If you were to exchange one Gibraltar pound for dollars, you would get 1.23 USD, but it is much more frequently exchanged for euros. GIP is pegged to and exchangeable with the British pound sterling at par value. There are five banknotes and six coins that represent denominations of the Gibraltar pound.
The United Kingdom and other British territories share the fifth strongest currency in the world called the pound sterling. This is the oldest currency in continuous use in the world and the fourth most frequently used in the global market.
The symbol for GBP is £ and the banknotes are issued by the Bank of England in Great Britain and Northern Ireland. However, the pound is also used in British overseas territories such as the Falkland Islands, Saint Helena, and Bermuda, where it is issued by those countries’ central banks.
There are four denominations of the British pound in circulation, and they are worth £5, £10, £20, and £50. All of them honor the current queen Elizabeth III and each banknote features an important person from the UK - the likes of Sir Winston Churchill, Jane Austen, Alan Turing, et cetera.
Although a relatively small country, with a population of just above 10 million people, Jordan managed to become an economy with the fourth-strongest currency in the world. One Jordanian dinar is equal to 1.41 US dollars, and it is pegged to it since the beginning of this millennium.
If you were wondering what is making the Jordanian dinar so expensive, it is because the government fixed the rate. This keeps Jordanian currency mostly stable, as opposed to floating currencies which are controlled by demand and supply.
There are five banknotes, valued at 1, 5, 10, 20, and 50 dinars, with important Arab leaders on their obverse sides, and important historical places on their reverse sides.
The Omani rial ended up in the top three of our “strongest currency in the world” list. This is another Arabian currency with a high purchasing power and it is official in the Sultanate of Oman. One US dollar can be exchanged for 0.38 Omani rials. The strength of this currency is dependent on the US dollar, as well as Oman’s oil export.
This country issued banknotes worth ¼ and ½ of one rial, to ease the purchasing process for its consumers. Also, one rial is divided into 1000 units called baisa, which is something that holds the strength of the rial. For a baisa to have worth, the rial has to have a high value.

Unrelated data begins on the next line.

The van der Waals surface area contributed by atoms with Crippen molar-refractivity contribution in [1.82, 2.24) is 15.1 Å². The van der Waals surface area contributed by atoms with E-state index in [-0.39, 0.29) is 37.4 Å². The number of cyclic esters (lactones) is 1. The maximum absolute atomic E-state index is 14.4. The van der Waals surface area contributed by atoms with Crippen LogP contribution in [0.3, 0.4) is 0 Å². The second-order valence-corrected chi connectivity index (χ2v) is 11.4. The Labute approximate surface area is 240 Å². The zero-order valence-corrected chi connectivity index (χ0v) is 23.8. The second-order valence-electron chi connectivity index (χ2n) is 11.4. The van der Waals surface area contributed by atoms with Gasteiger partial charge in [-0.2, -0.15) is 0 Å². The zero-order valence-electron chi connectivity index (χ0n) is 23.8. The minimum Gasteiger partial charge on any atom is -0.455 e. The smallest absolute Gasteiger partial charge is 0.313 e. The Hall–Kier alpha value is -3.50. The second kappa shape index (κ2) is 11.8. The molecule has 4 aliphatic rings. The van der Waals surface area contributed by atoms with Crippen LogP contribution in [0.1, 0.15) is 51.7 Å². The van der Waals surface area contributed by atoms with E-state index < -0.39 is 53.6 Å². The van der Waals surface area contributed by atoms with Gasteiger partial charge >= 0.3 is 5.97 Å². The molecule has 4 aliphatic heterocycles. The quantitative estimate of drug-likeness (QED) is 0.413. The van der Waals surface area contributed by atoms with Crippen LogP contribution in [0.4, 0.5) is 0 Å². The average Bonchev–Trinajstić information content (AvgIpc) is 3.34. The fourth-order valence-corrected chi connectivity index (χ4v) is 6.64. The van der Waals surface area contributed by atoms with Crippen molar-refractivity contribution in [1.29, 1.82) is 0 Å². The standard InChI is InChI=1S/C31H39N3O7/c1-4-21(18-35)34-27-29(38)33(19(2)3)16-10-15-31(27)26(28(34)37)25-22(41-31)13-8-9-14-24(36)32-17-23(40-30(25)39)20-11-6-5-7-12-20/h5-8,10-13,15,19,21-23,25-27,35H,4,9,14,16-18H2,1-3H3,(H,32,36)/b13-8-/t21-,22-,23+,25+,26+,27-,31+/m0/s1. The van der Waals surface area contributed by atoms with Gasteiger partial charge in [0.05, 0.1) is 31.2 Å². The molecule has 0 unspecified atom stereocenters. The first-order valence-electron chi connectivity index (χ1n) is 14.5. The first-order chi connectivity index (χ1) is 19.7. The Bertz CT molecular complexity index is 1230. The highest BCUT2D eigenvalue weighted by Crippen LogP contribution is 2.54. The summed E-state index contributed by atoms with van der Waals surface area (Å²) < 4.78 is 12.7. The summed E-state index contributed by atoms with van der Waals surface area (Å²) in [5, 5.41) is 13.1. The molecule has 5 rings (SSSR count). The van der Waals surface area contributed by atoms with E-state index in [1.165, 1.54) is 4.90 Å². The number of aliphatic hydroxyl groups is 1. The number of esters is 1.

The second strongest currency in the world is the Bahraini dinar, another Arabic currency divided into 1000 units and pegged against the US dollar. This Western Asian country exports a lot of refined petroleum products, and its economy is very dependent on oil and gas.
If you were to travel to Bahrain, you would use a lot of coins valued at 50 and 100 fils, and banknotes such as ½ of a dinar, 1 dinar, and five dinars. Their banknotes are colorful and are honoring this country’s dependency on sea, oil, and gas.
On the top of this list stands the Kuwaiti dinar, the strongest currency in the world. One Kuwaiti dinar will get you 3.28 USD or 3.03 euros. It is a small country but rich in oil and gas, and a very important player in the global market.
It has often been anchored against other stable currencies, most recently to the USD, but right now the Kuwaiti dinar is a floating currency. It was first issued in the early 1960s after the country gained independence from the UK.
The strength of a currency is important at any given moment for trading purposes, but a currency that is high in value right now can lose its value in a few months. That is why it is important to note that, in the global trading market, strong does not equal safe. Investors seem to think that Switzerland, Canada, and Australia have the safest currencies in the world.
Just as there are very strong currencies, there are also currencies that are very low in value. The cheapest currencies in the world are the Iranian Rial, Vietnamese Dong, and Indonesian Rupiah. One dollar is around 42 thousand rials, 22 thousand dongs, and 14 thousand Indonesian rupiahs.
If you are interested in buying the strongest currency in the world, or some of the others in this list above, visit US First Exchange, pay by credit card, and have the currency of your choice delivered to your address in cash.
Ready to sell? No more waiting. We provide everything you need to ship and receive funds for currencies you own.